According to the Mayo Clinic myofacial pain syndrome is described as \”a chronic form of muscle pain. The pain of myofascial pain syndrome centers around sensitive points in your muscles called trigger points. The trigger points can be painful when touched. And the pain can spread throughout the affected muscle. Nearly everyone experiences muscle pain from time to time that generally resolves in a few days. But people with myofascial pain syndrome have muscle pain that persists or worsens. Myofascial pain caused by trigger points has been linked to many types of pain, including headaches, jaw pain, neck pain, low back pain, pelvic pain, and arm and leg pain. Treatment for myofascial pain syndrome can bring relief in many cases. Treatment options include physical therapy, trigger point injections or medications\”.
To understand myofacial pain syndrome we must first understand what myofacia is. Myofacia (facial system) is essentially the glue that holds the body together. The facial system connects the skin to muscles, muscles to tendons, and tendons to bones. The facial system is made up of a variety of substances including, but not limited to collagen, adipose cells, elastin, fibrin, capillaries, and is dense with nerve endings and proprioceptors. Pick any spot on your body from head to toe (including your organs) and you will find a component of the facial system. This is important to understand because it helps us to see the holistic nature of the body.
One can look at the facial system as an interconnected web weaving throughout the body. Much like a spiderweb, pulling on one part of the system has an effect on the entire system. This is why the site of pain is not always the etiology of the pain and why site specific therapy is not always the best treatment. The following video (courtesy of Gill Hedley) is the best/simplest definition of how facia works. Please take a few minutes to watch the video before reading on.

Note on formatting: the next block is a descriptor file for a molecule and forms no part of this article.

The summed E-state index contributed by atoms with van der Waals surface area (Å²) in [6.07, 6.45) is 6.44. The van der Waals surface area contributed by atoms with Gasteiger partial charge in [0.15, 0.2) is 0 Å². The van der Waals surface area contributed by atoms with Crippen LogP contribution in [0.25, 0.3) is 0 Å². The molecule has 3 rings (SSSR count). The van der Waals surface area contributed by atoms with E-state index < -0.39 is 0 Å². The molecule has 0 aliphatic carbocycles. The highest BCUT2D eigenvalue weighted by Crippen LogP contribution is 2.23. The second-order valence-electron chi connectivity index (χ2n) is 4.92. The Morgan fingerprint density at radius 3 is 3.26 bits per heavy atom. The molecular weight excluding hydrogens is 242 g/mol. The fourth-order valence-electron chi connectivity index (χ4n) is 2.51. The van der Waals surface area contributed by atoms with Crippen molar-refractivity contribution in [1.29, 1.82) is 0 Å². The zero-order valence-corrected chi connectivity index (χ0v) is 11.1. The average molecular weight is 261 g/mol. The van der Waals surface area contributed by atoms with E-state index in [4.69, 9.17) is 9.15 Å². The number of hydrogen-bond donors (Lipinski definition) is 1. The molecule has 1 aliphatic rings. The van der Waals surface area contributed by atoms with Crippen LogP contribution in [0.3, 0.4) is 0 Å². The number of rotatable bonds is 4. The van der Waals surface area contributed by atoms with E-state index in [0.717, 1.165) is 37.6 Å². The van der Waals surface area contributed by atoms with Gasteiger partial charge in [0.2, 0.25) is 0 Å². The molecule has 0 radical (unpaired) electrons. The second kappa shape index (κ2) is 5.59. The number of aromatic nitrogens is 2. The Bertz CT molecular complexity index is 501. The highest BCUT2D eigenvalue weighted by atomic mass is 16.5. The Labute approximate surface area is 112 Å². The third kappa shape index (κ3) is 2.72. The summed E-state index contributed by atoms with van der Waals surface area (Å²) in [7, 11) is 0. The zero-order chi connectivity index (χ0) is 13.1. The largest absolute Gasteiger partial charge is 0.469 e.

As a corrective exercise specialist I deal with restricted range of motion on a daily basis. Most often this restriction is due to an old injury. Once an injury has occurred the body limits the movement of the joint(s) that are injured as a protective mechanism. This is a very good thing as it prevents further injury. The problem comes once the initial injury has healed, but the lack of range of motion is not addressed. This is why someone can initially have a foot injury, spend 6-8 weeks in a boot to allow the foot to heal, have the boot removed, begin to resume old habits (exercise, sports, work) and find that the foot pain is gone, but now the opposite side shoulder hurts? Why does this happen? Facia! Anytime we take a step the opposite shoulder protracts to help stretch the facia and propel you forward. If the range of motion is limited do to a build up of facia at the injury site the contra-lateral (opposite side) shoulder now has to over protract to make up for the lack of movement at the foot/ankle joint. A kink at one end of the web leads to dysfunction at the other end of the web. Over time this process leads to all sorts of degeneration throughout the kinetic chain.
So, how do we treat myofacial dysfunction with movement therapy? First we mobilize the restricted area. This can be done with foam rollers, hands on manual therapy, and isometric exercises. Once the range of motion is restored the joint(s) in question must be integrated back into the system in all movement patterns (squat, bend, lunge, push, pull, twist, walk, jog, sprint, and all combinations of these movements). Far to often (especially with athletes) we get in a hurry to get back to our activities and miss foundational aspects of the rehabilitative process.
When dealing with chronic pain and tension secondary to an old injury we must not get caught up in treating the painful site exclusively, we must take into account the entire facial web. The body is a holistic system and treating it in any other way is bound to create more dysfunction and pain. Take care of yourself by following the four pillars of wellness: Purpose, Recovery, Nutrition, and Movement. Until next time.
BS Exercise Science, CHEK 2, MTA 1